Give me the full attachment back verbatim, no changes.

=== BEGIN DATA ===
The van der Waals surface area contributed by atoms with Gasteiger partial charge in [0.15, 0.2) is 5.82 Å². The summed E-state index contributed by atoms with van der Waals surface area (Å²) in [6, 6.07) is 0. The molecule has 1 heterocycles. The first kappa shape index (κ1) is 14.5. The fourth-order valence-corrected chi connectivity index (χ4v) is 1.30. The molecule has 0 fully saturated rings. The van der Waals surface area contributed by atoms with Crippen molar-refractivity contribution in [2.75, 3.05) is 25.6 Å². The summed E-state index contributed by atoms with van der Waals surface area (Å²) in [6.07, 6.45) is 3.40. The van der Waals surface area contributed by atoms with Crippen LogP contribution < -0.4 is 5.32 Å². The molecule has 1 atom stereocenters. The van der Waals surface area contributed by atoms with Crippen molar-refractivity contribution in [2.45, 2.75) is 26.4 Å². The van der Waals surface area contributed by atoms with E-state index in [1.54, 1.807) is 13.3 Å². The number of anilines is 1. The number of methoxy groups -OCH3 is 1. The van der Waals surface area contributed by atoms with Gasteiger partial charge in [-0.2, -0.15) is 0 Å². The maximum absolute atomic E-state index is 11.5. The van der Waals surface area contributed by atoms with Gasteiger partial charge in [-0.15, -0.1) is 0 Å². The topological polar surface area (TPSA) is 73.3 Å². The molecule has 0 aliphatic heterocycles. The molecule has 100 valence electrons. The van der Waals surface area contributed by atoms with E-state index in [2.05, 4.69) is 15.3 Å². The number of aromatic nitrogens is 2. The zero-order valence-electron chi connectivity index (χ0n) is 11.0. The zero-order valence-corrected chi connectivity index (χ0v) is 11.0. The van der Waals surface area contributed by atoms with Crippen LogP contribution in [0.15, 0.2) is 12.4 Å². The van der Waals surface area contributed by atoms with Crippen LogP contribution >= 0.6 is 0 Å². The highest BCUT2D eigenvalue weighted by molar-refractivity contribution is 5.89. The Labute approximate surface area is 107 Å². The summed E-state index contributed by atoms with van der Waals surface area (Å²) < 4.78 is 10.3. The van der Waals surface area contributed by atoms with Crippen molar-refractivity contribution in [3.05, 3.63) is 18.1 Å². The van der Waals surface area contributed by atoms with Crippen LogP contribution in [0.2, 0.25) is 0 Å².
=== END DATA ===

The van der Waals surface area contributed by atoms with Gasteiger partial charge in [0.15, 0.2) is 5.82 Å². The summed E-state index contributed by atoms with van der Waals surface area (Å²) in [6, 6.07) is 0. The molecule has 1 heterocycles. The first kappa shape index (κ1) is 14.5. The fourth-order valence-corrected chi connectivity index (χ4v) is 1.30. The molecule has 0 fully saturated rings. The van der Waals surface area contributed by atoms with Crippen molar-refractivity contribution in [2.75, 3.05) is 25.6 Å². The summed E-state index contributed by atoms with van der Waals surface area (Å²) in [6.07, 6.45) is 3.40. The van der Waals surface area contributed by atoms with Crippen LogP contribution < -0.4 is 5.32 Å². The molecule has 1 atom stereocenters. The van der Waals surface area contributed by atoms with Crippen molar-refractivity contribution in [2.45, 2.75) is 26.4 Å². The van der Waals surface area contributed by atoms with E-state index in [1.54, 1.807) is 13.3 Å². The number of anilines is 1. The number of methoxy groups -OCH3 is 1. The van der Waals surface area contributed by atoms with Gasteiger partial charge in [-0.2, -0.15) is 0 Å². The maximum absolute atomic E-state index is 11.5. The van der Waals surface area contributed by atoms with Gasteiger partial charge in [-0.15, -0.1) is 0 Å². The topological polar surface area (TPSA) is 73.3 Å². The molecule has 0 aliphatic heterocycles. The molecule has 100 valence electrons. The van der Waals surface area contributed by atoms with E-state index in [2.05, 4.69) is 15.3 Å². The number of aromatic nitrogens is 2. The zero-order valence-electron chi connectivity index (χ0n) is 11.0. The zero-order valence-corrected chi connectivity index (χ0v) is 11.0. The van der Waals surface area contributed by atoms with Crippen LogP contribution in [0.15, 0.2) is 12.4 Å². The van der Waals surface area contributed by atoms with Crippen LogP contribution >= 0.6 is 0 Å². The highest BCUT2D eigenvalue weighted by molar-refractivity contribution is 5.89. The Labute approximate surface area is 107 Å². The summed E-state index contributed by atoms with van der Waals surface area (Å²) < 4.78 is 10.3. The van der Waals surface area contributed by atoms with Crippen molar-refractivity contribution in [3.05, 3.63) is 18.1 Å². The van der Waals surface area contributed by atoms with Crippen LogP contribution in [0.2, 0.25) is 0 Å².